How To: Self Edit

beloved teacher and writer once told me that editing one’s own work requires two things above all else: the ability to be Detached and Methodical. In editing my work (and working as a professional editor where being methodical is practically holy), I think I’ve pinpointed the things that help writers achieve these things:

1. Create some distance. Most parents will tell you that it’s difficult to be objective when it comes to their kids. For writers it’s the same way. They struggle to take criticism and to dole any out because their characters and plot line are perfect JUST THE WAY THEY ARE. But you have no way of knowing that until you can look at your writing with some degree of objectivity. I find the best way to create objectivity to give yourself some time and distance. I put my first novel-length project away–didn’t look at it, barely thought about it–for almost a year. That’s a really long time, but it enabled me to step away from the story and view it as an editor would, with fresh eyes. You don’t have to wait a year to feel this effect: even a few days can help.

2. Create some distance by making it look ‘real’. Get your book printed out and bound. Making it look professional performs some kind of magic trick, making it easier to see the work as someone else’s. Seeing it as someone else’s helps you to rip into it without as much angst, and seeing it on paper can help you catch things you wouldn’t have on-screen. I’ve also discovered the lovely effects of putting your book onto your Kindle. All you have to do is email the document as an attachment to your Kindle account and put ‘convert’ in the subject line, and the thing looks like any other book you’ve got on there. Reading through my drafts this way really helps me get some objectivity.

3. Create an editing checklist. I learned this once the hard way when editing travel guides. Editing–no matter what you’re editing–is hard. In order to become efficient at it, you need to break it down into manageable steps. If I was in the proofing stage, they would look something like this:

  •  check that page numbers are present/correct
  • proof photo captions
  • Make sure that photos are placed correctly
  • make sure that all map icons and headings are correct
  • check that photo credits are present and correctly spelled… etc.

When you look through a manuscript for everything that could be wrong all at once, it’s impossible to catch it all. But when you break it up you miss fewer mistakes, and the ones that are there are clearer to you.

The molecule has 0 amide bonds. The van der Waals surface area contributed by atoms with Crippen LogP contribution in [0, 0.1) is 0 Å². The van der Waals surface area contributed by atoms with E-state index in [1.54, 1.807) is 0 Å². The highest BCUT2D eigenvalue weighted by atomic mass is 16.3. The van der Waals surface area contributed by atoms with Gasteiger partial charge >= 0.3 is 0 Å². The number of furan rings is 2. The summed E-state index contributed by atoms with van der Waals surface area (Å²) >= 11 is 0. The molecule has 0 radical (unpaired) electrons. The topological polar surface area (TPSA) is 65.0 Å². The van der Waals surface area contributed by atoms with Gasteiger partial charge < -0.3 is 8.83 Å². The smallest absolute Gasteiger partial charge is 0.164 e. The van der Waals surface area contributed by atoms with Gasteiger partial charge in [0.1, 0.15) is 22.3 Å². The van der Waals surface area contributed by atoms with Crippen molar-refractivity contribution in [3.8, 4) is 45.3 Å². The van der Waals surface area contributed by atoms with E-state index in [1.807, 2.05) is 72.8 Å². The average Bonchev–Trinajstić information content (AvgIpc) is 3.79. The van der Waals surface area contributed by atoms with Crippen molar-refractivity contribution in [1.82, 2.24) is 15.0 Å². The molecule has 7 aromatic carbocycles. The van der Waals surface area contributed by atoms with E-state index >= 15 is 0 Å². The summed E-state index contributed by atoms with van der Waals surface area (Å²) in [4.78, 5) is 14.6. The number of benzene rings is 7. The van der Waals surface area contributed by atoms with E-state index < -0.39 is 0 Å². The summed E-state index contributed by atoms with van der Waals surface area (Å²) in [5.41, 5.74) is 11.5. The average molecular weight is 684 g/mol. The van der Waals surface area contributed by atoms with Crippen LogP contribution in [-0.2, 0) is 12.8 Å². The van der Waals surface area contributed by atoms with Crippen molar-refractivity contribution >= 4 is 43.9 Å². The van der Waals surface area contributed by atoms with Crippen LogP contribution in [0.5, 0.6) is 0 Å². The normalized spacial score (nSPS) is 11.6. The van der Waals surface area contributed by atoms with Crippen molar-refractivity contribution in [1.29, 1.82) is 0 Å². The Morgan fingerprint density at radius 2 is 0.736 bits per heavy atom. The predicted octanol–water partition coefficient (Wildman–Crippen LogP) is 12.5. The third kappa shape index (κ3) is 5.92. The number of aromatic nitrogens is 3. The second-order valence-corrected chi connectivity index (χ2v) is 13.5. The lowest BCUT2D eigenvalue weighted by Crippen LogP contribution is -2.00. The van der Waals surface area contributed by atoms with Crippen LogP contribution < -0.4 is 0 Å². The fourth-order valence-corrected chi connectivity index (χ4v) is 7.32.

4. Start from the end. I always used to read my stuff front to back, over and over. The problem is that once you get to the end, your editing eyes (and editing brain) are all sorts of tired out. Sometimes reading from back to front helps bring back some objectivity and lets you see your work in a new light.

5. Ask for help. Get someone you trust to read your work. Better yet, have them read it out loud to you. It becomes ten times easier to pick out what’s not working when your work is filtered through someone else’s voice. Find some critique partners. I’ve got two, and I don’t how what I would do without them. They give it to me straight up, without any fruity syrup or dollops of whip cream. Critique can be painful, but it can help you more than anything else can.

Writing Lessons

I’ve been horribly absent these past few months because I got caught up in teaching mode; I  just wrapped up my last day of teaching English and Creative Writing classes, which coincided with the seniors’ last day. I wanted to leave them with something to think about as they start to imagine the shapes the rest of their lives are going to take. I was daunted by the task of saying something that wouldn’t sound trite or hollow.

So I told them what I wish someone would have told me:

As you get older, you’ll find that it’s easy to get lost. Lost in love, lost in work, lost in life’s dramas and complications. It’s easy to lose your sense of who you are and who you want to be. Which is why it’s important to make yourself stop: stop and reflect on what matters to you, on the things you never want to let yourself forget. Writing is a beautiful way to do that. So today I want you to write your future self a letter. Tell yourself what matters to you now, and what you want to make sure you never lose sight of.

It was a nice class, and a really nice moment. They all put different “open me” dates on their envelopes, and it was interesting to see what dates they picked. The first week of college. The last week of college. Their 25th birthday. I found myself fervently hoping that they hold onto their letters, and that whoever they turn out to be is an even better version of themselves than they can currently imagine.

Understanding Active vs. Passive Voice

Last semester teaching in Australia, if I wanted to get my students looking itchy and just a little scared, all I had to do was mention passive voice. Most of them just didn’t get it – even after I made up a little passive/active man dance.

I got frustrated by how many of them STILL didn’t get it come exam time–what about the dance?? But it’s not always an easy one to spot, and an even wilier one to try to really understand. So here’s my attempt to explain the difference between active and passive voice (and why you should care).